print("not handled still")
}

#2

I think you would better add one more layer of abstraction and move the when block to a function that you’d call for each result:

fun main(args: Array<String>) {  
    val results = listOf(getResult(), getDifferentResult(), getUnhandled())
    results.forEach(::printResult)   
}

fun printResult(result: Handled) {
    when(result) {
        is Handled.Yes -> println(result.result)
        else -> println("not handled still")
    }
}

sealed class Handled {
  data class Yes(val result: Boolean) : Handled()
  object No : Handled()
}

fun getResult(): Handled = Handled.Yes(true)

fun getDifferentResult(): Handled = Handled.Yes(false)

fun getUnhandled() = Handled.No

This prints:

true
false
not handled still

#3

But yours does something totally different from what I was trying to achieve. Your code runs all the functions and prints all their outputs. Mine would only print the one that matched, not even calling anything down the line from the matched branch.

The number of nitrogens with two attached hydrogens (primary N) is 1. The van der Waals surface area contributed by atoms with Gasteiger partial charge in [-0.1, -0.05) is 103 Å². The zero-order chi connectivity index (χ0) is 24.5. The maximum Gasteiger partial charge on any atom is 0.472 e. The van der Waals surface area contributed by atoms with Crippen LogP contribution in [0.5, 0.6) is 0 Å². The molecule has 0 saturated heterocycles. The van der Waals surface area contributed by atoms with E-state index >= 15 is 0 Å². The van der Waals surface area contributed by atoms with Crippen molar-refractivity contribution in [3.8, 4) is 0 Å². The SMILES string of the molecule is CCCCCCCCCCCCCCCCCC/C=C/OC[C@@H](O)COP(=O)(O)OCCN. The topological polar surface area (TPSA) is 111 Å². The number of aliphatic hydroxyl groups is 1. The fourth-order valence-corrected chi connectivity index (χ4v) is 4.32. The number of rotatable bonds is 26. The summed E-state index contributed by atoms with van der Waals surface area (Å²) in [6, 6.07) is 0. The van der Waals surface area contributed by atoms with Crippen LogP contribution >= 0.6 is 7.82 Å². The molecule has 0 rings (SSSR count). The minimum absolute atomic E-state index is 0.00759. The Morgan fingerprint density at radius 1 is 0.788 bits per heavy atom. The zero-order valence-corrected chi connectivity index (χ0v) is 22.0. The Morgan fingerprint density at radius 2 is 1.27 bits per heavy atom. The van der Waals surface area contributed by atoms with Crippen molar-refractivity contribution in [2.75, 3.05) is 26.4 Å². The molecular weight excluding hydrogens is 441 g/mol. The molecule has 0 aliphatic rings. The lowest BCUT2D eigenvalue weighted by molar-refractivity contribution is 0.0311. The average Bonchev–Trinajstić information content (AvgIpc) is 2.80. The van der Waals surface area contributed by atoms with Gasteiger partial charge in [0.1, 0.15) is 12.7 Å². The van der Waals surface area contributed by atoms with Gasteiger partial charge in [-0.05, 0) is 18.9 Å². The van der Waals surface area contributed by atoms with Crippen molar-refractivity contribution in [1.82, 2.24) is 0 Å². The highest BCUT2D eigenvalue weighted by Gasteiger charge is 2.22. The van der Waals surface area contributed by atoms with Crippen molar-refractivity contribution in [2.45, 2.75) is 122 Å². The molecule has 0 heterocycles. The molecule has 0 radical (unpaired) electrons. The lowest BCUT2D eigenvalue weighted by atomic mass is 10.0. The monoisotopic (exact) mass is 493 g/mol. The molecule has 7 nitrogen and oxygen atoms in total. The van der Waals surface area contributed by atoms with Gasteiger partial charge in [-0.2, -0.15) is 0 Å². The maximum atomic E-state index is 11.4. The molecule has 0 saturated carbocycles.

I used a very simplified example, in reality, each function could be doing something expensive, so I would want to find the first function output that matches my condition, do something with the result of that match and not even call the other functions

Something like this:

fun getResult(): Handled = Handled.Yes(true)

fun getUnhandled() = Handled.No

when {
  getResult() is Handled.Yes(val result) -> // do one thing with result
  getUnhandled() is Handled.Yes(val result) -> // do another thing with result
  // many
  // many
  // other
  // functions
}

In the above getUnhandled() would never be called, as the first branch matches the condition


#4

Now I understand …

What do you think about this approach using a sequence of function references: